Focusing a large majority of the research on existing customers is more of a nod to the factors that my grad school professor was talking about – essentially that marketing works best when it is applied to consumers already positively inclined toward the brand. Or, as Poynter says in the piece, “In many cases, perhaps most cases, the best way to grow a brand is to increase the number of customers who ‘love’ it, because these people will recommend it, use it ostentatiously, and offer it in group settings. In most cases, a new line, a new campaign, a new service will only succeed if existing customers respond positively to it.”

It’s a very sensible approach, yet I suspect that a lot of marketers who should be following this 80/20 recommendation are devoting less than 80% of their research efforts on existing customers. It can be hard sometimes for even experienced marketing veterans to admit how much more powerful the consumer’s own inclinations and social peers are than our best-laid marketing plans. And if you don’t have an advertising professor with a persuasive British accent on hand, reading Mr. Poynter’s article in its entirety is the next best thing to remind you otherwise.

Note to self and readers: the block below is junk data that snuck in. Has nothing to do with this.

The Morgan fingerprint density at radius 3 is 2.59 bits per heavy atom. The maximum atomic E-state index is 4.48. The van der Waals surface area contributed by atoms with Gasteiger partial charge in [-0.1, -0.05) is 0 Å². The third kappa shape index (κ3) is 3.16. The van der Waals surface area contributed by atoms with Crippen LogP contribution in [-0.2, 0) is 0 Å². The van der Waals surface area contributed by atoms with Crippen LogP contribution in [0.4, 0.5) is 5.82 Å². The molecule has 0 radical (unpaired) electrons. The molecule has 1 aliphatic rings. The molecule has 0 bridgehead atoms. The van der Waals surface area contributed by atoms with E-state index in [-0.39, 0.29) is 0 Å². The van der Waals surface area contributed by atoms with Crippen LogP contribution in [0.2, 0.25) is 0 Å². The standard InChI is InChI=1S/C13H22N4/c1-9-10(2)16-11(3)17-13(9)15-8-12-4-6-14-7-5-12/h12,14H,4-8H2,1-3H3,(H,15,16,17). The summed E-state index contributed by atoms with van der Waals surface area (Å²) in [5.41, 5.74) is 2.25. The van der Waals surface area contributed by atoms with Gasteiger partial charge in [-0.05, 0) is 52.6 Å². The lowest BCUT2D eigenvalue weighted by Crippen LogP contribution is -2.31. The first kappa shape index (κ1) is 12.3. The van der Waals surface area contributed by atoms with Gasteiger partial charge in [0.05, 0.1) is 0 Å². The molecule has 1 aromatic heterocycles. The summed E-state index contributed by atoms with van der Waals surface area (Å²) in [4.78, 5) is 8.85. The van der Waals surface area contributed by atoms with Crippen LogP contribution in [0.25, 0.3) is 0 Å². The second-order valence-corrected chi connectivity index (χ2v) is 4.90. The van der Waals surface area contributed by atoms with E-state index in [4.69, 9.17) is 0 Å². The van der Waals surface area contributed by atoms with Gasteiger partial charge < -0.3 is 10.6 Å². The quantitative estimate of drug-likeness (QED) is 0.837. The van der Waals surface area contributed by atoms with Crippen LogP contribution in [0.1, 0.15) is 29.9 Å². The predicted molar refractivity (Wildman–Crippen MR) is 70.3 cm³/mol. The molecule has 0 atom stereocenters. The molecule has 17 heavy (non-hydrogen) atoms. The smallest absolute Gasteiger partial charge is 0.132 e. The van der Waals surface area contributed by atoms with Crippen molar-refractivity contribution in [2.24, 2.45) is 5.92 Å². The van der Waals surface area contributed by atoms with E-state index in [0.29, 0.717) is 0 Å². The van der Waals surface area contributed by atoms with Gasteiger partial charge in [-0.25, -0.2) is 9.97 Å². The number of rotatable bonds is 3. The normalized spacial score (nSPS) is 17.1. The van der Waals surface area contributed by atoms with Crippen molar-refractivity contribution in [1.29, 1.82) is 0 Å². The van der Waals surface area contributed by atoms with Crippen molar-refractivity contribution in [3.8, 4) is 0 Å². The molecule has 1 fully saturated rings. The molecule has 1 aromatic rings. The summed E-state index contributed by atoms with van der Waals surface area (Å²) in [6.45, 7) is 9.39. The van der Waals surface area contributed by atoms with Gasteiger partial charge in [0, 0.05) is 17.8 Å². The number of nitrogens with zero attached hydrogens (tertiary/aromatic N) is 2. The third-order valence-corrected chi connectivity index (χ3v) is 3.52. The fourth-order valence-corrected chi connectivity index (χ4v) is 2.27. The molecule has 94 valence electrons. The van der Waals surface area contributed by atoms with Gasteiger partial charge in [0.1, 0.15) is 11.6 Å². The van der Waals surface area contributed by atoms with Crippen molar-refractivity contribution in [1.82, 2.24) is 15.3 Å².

‘Mad Men’ Reaction: Episode 703

Disclaimer: Read no further if you want to avoid potential spoilers of Mad Men, Episode 703!

This week’s Mad Men was about whether the head honchos at Sterling Cooper & Partners would accept Don Draper back into the fold after his forced leave of absence. That was the official storyline, anyway. Lurking just below the surface, and in many ways linked to Don’s fate, was a story about SC&P deciding what kind of an ad agency it wanted to be.

From the very beginning, the show has portrayed Don as a creative genius. Presumably, the creative wizardry from Don, and later Peggy and Ginsberg, has been the main selling point to clients over the years. This season, the show has gone out of its way to suggest that the creative spark has left SC&P. Don’s replacement, Lou Avery, is a hack who embraces mediocrity, on top of being arguably the worst manager in a company brimming with awful bosses.

Lou Avery leaves a lot to be desired as a creative director, but you have to like his spiffy Mr. Rogers cardigans.